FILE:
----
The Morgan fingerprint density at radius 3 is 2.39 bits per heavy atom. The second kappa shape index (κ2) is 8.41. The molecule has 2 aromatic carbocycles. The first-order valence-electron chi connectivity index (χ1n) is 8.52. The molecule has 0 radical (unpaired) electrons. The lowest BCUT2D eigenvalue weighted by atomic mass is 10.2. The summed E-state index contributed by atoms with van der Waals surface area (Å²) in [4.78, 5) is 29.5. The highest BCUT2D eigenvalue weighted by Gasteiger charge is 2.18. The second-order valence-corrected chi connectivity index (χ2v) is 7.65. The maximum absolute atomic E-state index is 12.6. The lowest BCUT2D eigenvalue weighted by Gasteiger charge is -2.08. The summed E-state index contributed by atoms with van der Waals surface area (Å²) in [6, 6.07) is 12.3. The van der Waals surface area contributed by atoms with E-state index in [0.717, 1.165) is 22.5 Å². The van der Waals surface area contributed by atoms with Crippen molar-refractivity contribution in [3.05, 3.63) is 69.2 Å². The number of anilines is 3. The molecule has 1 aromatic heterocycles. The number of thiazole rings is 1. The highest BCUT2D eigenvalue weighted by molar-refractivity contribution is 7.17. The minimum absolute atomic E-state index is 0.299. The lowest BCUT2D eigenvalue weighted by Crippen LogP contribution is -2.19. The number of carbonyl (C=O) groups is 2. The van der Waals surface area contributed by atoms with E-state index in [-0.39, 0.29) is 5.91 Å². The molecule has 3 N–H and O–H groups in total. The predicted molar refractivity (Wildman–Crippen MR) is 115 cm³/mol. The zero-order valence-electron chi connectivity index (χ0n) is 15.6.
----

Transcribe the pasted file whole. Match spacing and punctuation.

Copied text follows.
The Morgan fingerprint density at radius 3 is 2.39 bits per heavy atom. The second kappa shape index (κ2) is 8.41. The molecule has 2 aromatic carbocycles. The first-order valence-electron chi connectivity index (χ1n) is 8.52. The molecule has 0 radical (unpaired) electrons. The lowest BCUT2D eigenvalue weighted by atomic mass is 10.2. The summed E-state index contributed by atoms with van der Waals surface area (Å²) in [4.78, 5) is 29.5. The highest BCUT2D eigenvalue weighted by Gasteiger charge is 2.18. The second-order valence-corrected chi connectivity index (χ2v) is 7.65. The maximum absolute atomic E-state index is 12.6. The lowest BCUT2D eigenvalue weighted by Gasteiger charge is -2.08. The summed E-state index contributed by atoms with van der Waals surface area (Å²) in [6, 6.07) is 12.3. The van der Waals surface area contributed by atoms with E-state index in [0.717, 1.165) is 22.5 Å². The van der Waals surface area contributed by atoms with Crippen molar-refractivity contribution in [3.05, 3.63) is 69.2 Å². The number of anilines is 3. The molecule has 1 aromatic heterocycles. The number of thiazole rings is 1. The highest BCUT2D eigenvalue weighted by molar-refractivity contribution is 7.17. The minimum absolute atomic E-state index is 0.299. The lowest BCUT2D eigenvalue weighted by Crippen LogP contribution is -2.19. The number of carbonyl (C=O) groups is 2. The van der Waals surface area contributed by atoms with E-state index in [-0.39, 0.29) is 5.91 Å². The molecule has 3 N–H and O–H groups in total. The predicted molar refractivity (Wildman–Crippen MR) is 115 cm³/mol. The zero-order valence-electron chi connectivity index (χ0n) is 15.6.